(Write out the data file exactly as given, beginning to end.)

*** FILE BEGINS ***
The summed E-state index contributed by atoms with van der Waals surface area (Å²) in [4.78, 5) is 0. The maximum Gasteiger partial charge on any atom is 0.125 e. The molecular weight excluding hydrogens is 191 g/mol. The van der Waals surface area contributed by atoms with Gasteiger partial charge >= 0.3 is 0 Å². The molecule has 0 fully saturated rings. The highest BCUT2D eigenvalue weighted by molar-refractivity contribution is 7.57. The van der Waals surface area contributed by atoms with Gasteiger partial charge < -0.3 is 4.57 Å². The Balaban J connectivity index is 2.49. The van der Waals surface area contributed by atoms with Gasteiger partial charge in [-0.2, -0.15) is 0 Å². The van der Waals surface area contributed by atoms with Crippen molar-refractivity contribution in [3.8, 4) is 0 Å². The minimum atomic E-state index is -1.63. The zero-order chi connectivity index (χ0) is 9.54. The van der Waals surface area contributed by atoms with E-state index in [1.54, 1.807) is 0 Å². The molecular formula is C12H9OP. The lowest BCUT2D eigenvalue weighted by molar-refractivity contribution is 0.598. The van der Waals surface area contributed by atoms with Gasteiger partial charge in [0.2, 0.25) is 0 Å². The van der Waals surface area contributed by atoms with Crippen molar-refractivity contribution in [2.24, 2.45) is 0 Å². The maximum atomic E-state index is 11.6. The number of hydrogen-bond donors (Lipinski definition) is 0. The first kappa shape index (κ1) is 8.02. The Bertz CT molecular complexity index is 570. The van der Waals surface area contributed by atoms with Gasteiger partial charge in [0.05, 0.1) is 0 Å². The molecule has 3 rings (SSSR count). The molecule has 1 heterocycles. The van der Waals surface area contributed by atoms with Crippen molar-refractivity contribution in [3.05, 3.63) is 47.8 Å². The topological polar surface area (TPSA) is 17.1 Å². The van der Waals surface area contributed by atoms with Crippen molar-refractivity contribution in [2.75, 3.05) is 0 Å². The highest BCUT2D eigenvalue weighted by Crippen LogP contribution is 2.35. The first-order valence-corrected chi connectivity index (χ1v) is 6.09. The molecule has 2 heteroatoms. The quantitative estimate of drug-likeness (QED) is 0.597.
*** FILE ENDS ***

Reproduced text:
The summed E-state index contributed by atoms with van der Waals surface area (Å²) in [4.78, 5) is 0. The maximum Gasteiger partial charge on any atom is 0.125 e. The molecular weight excluding hydrogens is 191 g/mol. The van der Waals surface area contributed by atoms with Gasteiger partial charge >= 0.3 is 0 Å². The molecule has 0 fully saturated rings. The highest BCUT2D eigenvalue weighted by molar-refractivity contribution is 7.57. The van der Waals surface area contributed by atoms with Gasteiger partial charge < -0.3 is 4.57 Å². The Balaban J connectivity index is 2.49. The van der Waals surface area contributed by atoms with Gasteiger partial charge in [-0.2, -0.15) is 0 Å². The van der Waals surface area contributed by atoms with Crippen molar-refractivity contribution in [3.8, 4) is 0 Å². The minimum atomic E-state index is -1.63. The zero-order chi connectivity index (χ0) is 9.54. The van der Waals surface area contributed by atoms with E-state index in [1.54, 1.807) is 0 Å². The molecular formula is C12H9OP. The lowest BCUT2D eigenvalue weighted by molar-refractivity contribution is 0.598. The van der Waals surface area contributed by atoms with Gasteiger partial charge in [0.2, 0.25) is 0 Å². The van der Waals surface area contributed by atoms with Crippen molar-refractivity contribution in [2.24, 2.45) is 0 Å². The maximum atomic E-state index is 11.6. The number of hydrogen-bond donors (Lipinski definition) is 0. The first kappa shape index (κ1) is 8.02. The Bertz CT molecular complexity index is 570. The van der Waals surface area contributed by atoms with Gasteiger partial charge in [0.05, 0.1) is 0 Å². The molecule has 3 rings (SSSR count). The molecule has 1 heterocycles. The van der Waals surface area contributed by atoms with Crippen molar-refractivity contribution in [3.05, 3.63) is 47.8 Å². The topological polar surface area (TPSA) is 17.1 Å². The van der Waals surface area contributed by atoms with Crippen molar-refractivity contribution in [2.75, 3.05) is 0 Å². The highest BCUT2D eigenvalue weighted by Crippen LogP contribution is 2.35. The first-order valence-corrected chi connectivity index (χ1v) is 6.09. The molecule has 2 heteroatoms. The quantitative estimate of drug-likeness (QED) is 0.597.